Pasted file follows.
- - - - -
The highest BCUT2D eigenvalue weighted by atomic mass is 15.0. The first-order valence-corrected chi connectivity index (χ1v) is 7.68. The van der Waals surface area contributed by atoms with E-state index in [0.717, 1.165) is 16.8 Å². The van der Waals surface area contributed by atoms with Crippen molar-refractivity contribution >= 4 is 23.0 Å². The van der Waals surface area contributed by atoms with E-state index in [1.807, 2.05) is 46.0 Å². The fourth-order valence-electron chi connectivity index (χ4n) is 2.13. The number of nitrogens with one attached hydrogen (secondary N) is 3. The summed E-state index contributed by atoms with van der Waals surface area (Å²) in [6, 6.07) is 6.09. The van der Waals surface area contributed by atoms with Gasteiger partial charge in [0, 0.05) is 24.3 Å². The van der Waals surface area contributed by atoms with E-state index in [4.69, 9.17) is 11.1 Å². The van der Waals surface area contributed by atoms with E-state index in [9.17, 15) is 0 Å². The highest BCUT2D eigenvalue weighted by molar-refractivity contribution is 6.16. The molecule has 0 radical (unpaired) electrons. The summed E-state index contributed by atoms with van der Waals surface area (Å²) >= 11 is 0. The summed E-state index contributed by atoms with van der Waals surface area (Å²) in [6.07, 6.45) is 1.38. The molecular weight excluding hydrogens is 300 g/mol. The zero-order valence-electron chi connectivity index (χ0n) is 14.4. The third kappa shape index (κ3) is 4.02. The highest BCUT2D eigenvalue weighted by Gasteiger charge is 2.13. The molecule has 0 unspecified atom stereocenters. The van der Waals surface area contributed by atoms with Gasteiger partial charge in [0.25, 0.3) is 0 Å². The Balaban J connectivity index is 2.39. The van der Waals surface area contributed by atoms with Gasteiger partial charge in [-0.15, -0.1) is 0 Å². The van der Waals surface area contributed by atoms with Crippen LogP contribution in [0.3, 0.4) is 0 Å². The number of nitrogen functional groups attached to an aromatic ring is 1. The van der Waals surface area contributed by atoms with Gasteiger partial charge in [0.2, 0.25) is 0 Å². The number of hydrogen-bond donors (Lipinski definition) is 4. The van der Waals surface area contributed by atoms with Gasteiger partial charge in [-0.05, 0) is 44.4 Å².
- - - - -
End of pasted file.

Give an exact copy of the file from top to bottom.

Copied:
The highest BCUT2D eigenvalue weighted by atomic mass is 15.0. The first-order valence-corrected chi connectivity index (χ1v) is 7.68. The van der Waals surface area contributed by atoms with E-state index in [0.717, 1.165) is 16.8 Å². The van der Waals surface area contributed by atoms with Crippen molar-refractivity contribution >= 4 is 23.0 Å². The van der Waals surface area contributed by atoms with E-state index in [1.807, 2.05) is 46.0 Å². The fourth-order valence-electron chi connectivity index (χ4n) is 2.13. The number of nitrogens with one attached hydrogen (secondary N) is 3. The summed E-state index contributed by atoms with van der Waals surface area (Å²) in [6, 6.07) is 6.09. The van der Waals surface area contributed by atoms with Gasteiger partial charge in [0, 0.05) is 24.3 Å². The van der Waals surface area contributed by atoms with E-state index in [4.69, 9.17) is 11.1 Å². The van der Waals surface area contributed by atoms with E-state index in [9.17, 15) is 0 Å². The highest BCUT2D eigenvalue weighted by molar-refractivity contribution is 6.16. The molecule has 0 radical (unpaired) electrons. The summed E-state index contributed by atoms with van der Waals surface area (Å²) >= 11 is 0. The summed E-state index contributed by atoms with van der Waals surface area (Å²) in [6.07, 6.45) is 1.38. The molecular weight excluding hydrogens is 300 g/mol. The zero-order valence-electron chi connectivity index (χ0n) is 14.4. The third kappa shape index (κ3) is 4.02. The highest BCUT2D eigenvalue weighted by Gasteiger charge is 2.13. The molecule has 0 unspecified atom stereocenters. The van der Waals surface area contributed by atoms with Gasteiger partial charge in [0.25, 0.3) is 0 Å². The Balaban J connectivity index is 2.39. The van der Waals surface area contributed by atoms with Gasteiger partial charge in [-0.15, -0.1) is 0 Å². The van der Waals surface area contributed by atoms with Crippen LogP contribution in [0.3, 0.4) is 0 Å². The number of nitrogen functional groups attached to an aromatic ring is 1. The van der Waals surface area contributed by atoms with Gasteiger partial charge in [0.2, 0.25) is 0 Å². The number of hydrogen-bond donors (Lipinski definition) is 4. The van der Waals surface area contributed by atoms with Gasteiger partial charge in [-0.05, 0) is 44.4 Å².